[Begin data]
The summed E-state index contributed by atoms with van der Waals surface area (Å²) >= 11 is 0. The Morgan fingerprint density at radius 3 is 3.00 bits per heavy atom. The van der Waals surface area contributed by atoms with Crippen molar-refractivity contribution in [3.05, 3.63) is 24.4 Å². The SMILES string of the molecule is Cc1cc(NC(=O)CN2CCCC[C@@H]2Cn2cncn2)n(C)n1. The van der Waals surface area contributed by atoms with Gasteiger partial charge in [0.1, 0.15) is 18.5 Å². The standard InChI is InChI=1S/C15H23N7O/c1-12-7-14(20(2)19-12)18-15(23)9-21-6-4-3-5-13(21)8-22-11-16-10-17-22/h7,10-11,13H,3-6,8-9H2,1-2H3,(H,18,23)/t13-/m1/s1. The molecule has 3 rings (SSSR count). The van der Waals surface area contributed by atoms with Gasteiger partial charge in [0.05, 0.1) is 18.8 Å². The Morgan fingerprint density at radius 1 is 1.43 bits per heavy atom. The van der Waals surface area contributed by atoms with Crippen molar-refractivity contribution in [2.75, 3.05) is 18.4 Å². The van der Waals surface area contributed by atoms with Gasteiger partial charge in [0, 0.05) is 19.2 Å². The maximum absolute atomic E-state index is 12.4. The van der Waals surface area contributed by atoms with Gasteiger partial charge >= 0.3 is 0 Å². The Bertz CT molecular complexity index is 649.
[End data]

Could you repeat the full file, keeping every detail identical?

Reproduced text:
The summed E-state index contributed by atoms with van der Waals surface area (Å²) >= 11 is 0. The Morgan fingerprint density at radius 3 is 3.00 bits per heavy atom. The van der Waals surface area contributed by atoms with Crippen molar-refractivity contribution in [3.05, 3.63) is 24.4 Å². The SMILES string of the molecule is Cc1cc(NC(=O)CN2CCCC[C@@H]2Cn2cncn2)n(C)n1. The van der Waals surface area contributed by atoms with Gasteiger partial charge in [0.1, 0.15) is 18.5 Å². The standard InChI is InChI=1S/C15H23N7O/c1-12-7-14(20(2)19-12)18-15(23)9-21-6-4-3-5-13(21)8-22-11-16-10-17-22/h7,10-11,13H,3-6,8-9H2,1-2H3,(H,18,23)/t13-/m1/s1. The molecule has 3 rings (SSSR count). The van der Waals surface area contributed by atoms with Gasteiger partial charge in [0.05, 0.1) is 18.8 Å². The Morgan fingerprint density at radius 1 is 1.43 bits per heavy atom. The van der Waals surface area contributed by atoms with Crippen molar-refractivity contribution in [2.75, 3.05) is 18.4 Å². The van der Waals surface area contributed by atoms with Gasteiger partial charge in [0, 0.05) is 19.2 Å². The maximum absolute atomic E-state index is 12.4. The van der Waals surface area contributed by atoms with Gasteiger partial charge >= 0.3 is 0 Å². The Bertz CT molecular complexity index is 649.